“Next!” the portly woman’s shout echoed in the half-empty room.
The eyes of the waiting customers watched with envy as a scruffy looking man slowly stood up. He approached the counter pulling a rope. At the other end of the rope was a collar tied around the neck of a sheep.
“Have you filled the forms?” she asked, wrinkling her nose. She wasn’t quite sure if the stench came from the man or the animal. Probably both.
He nodded and placed a stack of papers on the counter.
“My name is Laverne. How can I help you, sir?”
The man opened his mouth, coughed a couple of times, and pointed to his throat.
“Lost your voice? Must be that nasty bug going around.”
The man nodded, smiling.
“Let me see…” the woman said, reading the first sheet. “Returning a Turin Clonator 3500.”
She scanned more pages. “Name, address… All seems in order. Bought eight days ago, well within the warranty. What seems to be the problem, Mr…”
Laverne reached back to the first page. “…Carmichael?”
The man unceremoniously kicked the sheep that reacted with a low “Mooooooooooo.”
“I see,” the woman said. “How long ago did you clone the animal? It can take some time for such a large product to stabilize.”
The man raised three fingers.
He shook his head.
“Then it’s definitely the final product. Do you have the device with you?”
Carmichael took a small plastic gun out of one of the pockets of his large cloak and placed it on the counter.
Laverne examined it for a few seconds. “Everything seems ok, I’m going to have to test it. There should be enough charge left in it.”
She raised her large figure from the chair and walked to a wall cabinet. Inside, was a cage with dozens of small white mice. She took one out and dropped it in a tray.
The animal showed its disapproval with a piercing squeak.
Laverne grabbed a pair of oversized sunglasses laying next to the tray and put them on. She pointed the Clonator at the mouse, trying to climb over the slippery border of the tray without success, and pulled the trigger. A yellow ray hit the animal, followed by a bright flash. Another mouse had materialized next to it and was now sniffing the air with curiosity.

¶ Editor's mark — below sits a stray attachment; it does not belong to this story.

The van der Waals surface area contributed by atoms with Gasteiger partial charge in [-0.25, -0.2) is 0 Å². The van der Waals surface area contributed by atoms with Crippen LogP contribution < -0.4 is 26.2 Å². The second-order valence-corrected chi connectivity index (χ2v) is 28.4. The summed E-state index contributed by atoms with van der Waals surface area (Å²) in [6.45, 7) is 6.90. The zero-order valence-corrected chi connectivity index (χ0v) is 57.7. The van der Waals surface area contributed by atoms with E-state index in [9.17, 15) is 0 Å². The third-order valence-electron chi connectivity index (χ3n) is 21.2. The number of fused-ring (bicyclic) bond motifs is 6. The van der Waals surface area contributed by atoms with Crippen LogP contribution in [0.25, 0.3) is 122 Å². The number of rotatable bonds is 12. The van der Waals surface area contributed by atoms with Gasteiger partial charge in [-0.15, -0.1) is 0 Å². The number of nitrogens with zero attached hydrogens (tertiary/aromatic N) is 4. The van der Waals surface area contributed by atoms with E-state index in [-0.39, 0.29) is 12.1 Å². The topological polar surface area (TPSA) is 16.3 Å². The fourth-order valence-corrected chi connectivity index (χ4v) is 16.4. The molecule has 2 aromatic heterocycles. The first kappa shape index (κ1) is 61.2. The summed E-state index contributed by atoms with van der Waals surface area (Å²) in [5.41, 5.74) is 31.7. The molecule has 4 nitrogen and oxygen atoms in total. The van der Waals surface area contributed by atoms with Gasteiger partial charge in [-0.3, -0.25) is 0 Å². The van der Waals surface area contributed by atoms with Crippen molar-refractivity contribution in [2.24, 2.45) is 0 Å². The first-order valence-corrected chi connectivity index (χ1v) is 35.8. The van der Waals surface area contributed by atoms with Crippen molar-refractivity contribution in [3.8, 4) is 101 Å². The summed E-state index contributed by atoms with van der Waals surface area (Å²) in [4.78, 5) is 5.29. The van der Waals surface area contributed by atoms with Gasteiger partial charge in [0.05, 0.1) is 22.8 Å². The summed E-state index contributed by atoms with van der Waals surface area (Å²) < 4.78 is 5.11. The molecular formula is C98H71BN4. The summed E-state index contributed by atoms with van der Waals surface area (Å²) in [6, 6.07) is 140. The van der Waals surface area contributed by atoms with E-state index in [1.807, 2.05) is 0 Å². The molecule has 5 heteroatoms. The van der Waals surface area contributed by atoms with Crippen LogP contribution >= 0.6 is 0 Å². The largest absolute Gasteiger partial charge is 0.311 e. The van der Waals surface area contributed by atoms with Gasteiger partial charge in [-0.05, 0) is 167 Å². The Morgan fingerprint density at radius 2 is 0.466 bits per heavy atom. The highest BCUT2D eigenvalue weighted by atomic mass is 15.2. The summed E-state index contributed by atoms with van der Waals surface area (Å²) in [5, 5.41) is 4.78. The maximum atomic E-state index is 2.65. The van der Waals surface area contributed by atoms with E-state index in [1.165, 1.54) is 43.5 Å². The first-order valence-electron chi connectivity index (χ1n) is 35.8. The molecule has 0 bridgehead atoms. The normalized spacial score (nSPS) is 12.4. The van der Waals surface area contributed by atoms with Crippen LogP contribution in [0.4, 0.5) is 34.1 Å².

Laverne took off the sunglasses, reached for the new rodent, grabbed it and squeezed.
“Neeeigh, neeeigh,” came out of its tiny mouth.
Laverne sighed and dropped the brand-new mouse in a bin at her feet. She stepped on a pedal and a grinding sound ended the animal’s very brief existence. She then took the first mouse and put it back in the cage.
“Well, Mr. Carmichael,” she said climbing back on her chair, “it looks like we sold you a defective unit. You’re entitled to a replacement.”
The man shook his head vigorously.
“Ok… Then you can have a full refund,” Laverne continued, “but I’ll need your credit card to reverse the transaction.”
The man pounded his fist on the counter, snapping the other waiting customers out of their boredom, and pointed to the sheep.
“Yes, we will take care of disposing of the defective animal, just leave it at the entrance with one of the guards.”
The man’s face was now red in frustration. He reached for a pen and wrote with wide gestures on one of the sheets. He shoved it into Laverne’s face: FIX THE SHEEP.
Laverne looked confused. Carmichael wrote BAA BAA on another form and tried to pin it on the frightened animal.
“Sir, I don’t think that’s even possible,” she replied. “Once the clone has stabilized, it can’t be changed. It’s just easier to make a new one with a proper, functioning unit.”
The man started jumping up and down in anger.
“Sir! I realize that you may have become attached to the animal in the last three days, but your options are a replacement or a full refund. What’s it going to be?”
Carmichael grabbed his head in desperation, then looked up to Laverne and opened his mouth.
“Quack, quack, quack! Quack! Quack!” was all that came out.
Laverne’s jaws dropped, as her eyes almost popped out of her head. Similar expressions appeared on the face of the customers in earshot.
Carmichael took another sheet of paper, scribbled on it and showed it to her. It said: FIX ME!!!
Laverne snapped out of her stupor, reached under the counter for a gun and pointed it at him. Gasps of fear filled the room, followed by shuffling of feet looking for cover.
“Quack?” Carmichael blurted in fear, then turned to run away.
Bang! Bang! Bang! Three bullets hit him in the back, and he fell to the ground, dead. The sheep ran away mooing, swerving among the people ducking out of the way.
Laverne exhaled, tracked the animal’s erratic path with the barrel of the gun and shot one more time. The sheep’s brain showered a young mother, hiding behind a chair holding two identical children in her arms.
As Laverne put the gun away, a security guard runs into the room waving his own weapon. “What the hell happened?”
“Of course you show your ugly face when it’s all over,” she replied with a grin. “Another case of illegal human cloning.”
Laverne reached one of the forms still on the counter and handed it to him.
“Make yourself useful, send the police to the client’s address,” she added and nodded to the body. “If his clone didn’t kill him, his ass belongs in jail.”
Marco Cultrera was born in Rome, Italy, and lives in Ottawa, Canada. After a start as a theoretical physicist, he built a decade-long career as a video-game writer, creative director, and game designer, before becoming the stay-at-home dad of three daughters and, more recently, two cats.